It was clear that those with parent, child or sibling relationships to the addict felt elevated levels of obligation and commitment to be and stay involved, as compared to spousal and significant other relationships, but burnout is a constant problem. Treatment and recovery involve a series of on-again, off-again activities. Often, the same things are attempted over and over, resulting in a repetitive addiction-treatment cycle. This leaves caregivers hopeless, surrounded by a never-ending cycle of using, treatment and relapse.

In order to give the information structure and make it more manageable, we broke the relationships and their associated behaviors into categories:

  • Parent/child: Parents are most likely to stay for the duration of their child’s addiction and treatment journeys, no matter how long it spans. Manipulation, guilt and enabling were very prevalent in these relationships.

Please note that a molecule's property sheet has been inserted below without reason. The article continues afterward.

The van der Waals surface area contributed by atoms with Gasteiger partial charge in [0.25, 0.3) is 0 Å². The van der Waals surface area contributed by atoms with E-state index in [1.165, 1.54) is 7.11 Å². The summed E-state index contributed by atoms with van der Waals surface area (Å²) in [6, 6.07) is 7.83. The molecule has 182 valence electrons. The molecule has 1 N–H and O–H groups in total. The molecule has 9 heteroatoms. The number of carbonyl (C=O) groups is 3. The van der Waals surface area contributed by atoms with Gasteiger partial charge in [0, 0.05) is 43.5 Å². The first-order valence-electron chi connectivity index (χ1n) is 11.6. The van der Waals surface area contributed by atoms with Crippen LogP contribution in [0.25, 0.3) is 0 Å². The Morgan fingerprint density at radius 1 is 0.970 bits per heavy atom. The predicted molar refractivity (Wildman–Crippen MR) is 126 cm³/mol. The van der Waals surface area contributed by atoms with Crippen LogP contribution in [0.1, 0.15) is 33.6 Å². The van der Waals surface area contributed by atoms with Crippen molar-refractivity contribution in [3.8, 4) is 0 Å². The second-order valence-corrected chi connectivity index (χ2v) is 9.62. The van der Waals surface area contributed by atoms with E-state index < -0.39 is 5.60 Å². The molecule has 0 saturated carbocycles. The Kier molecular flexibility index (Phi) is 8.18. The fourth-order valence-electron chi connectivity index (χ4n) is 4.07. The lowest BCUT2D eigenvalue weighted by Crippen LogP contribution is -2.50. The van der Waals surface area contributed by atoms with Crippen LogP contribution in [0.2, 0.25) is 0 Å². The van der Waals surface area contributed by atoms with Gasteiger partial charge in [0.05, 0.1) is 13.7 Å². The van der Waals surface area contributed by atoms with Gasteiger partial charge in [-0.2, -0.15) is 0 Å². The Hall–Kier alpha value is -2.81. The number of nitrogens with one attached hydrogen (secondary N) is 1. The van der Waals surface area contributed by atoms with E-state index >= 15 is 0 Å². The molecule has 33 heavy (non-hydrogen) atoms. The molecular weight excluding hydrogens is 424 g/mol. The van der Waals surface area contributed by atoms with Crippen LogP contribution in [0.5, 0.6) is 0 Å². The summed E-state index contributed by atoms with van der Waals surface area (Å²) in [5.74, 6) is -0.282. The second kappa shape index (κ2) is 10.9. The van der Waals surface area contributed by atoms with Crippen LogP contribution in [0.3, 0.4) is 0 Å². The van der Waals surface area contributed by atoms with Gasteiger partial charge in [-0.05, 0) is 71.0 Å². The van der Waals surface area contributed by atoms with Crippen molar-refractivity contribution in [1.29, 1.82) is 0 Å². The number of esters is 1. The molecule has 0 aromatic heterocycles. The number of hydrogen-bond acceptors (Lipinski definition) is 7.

• Child/parent: Children of addicts are often on one end of two extremes. Some seem to feel an obligation, born out of allegiance and guilt, to stand by their parents throughout the course of their addiction and treatment journeys. This scenario is most likely when the parental addiction begins during or after the child’s teenage years. Alternately, children who grew up with addicted parents seem to have more anger and resentment toward the parents for robbing them of a normal childhood. These children have higher tendencies toward also becoming addicts, ending up in relationships with addicts, and suffering from psychological issues such as anxiety as adults. They tend to deal with the addiction in a more detached manner and are fueled by resentment for being “forced” into taking on a parenting role with their own parent while they have their own adult responsibilities to tend to. Guilt, obligation and resentment were very prevalent across all child/parent relationships.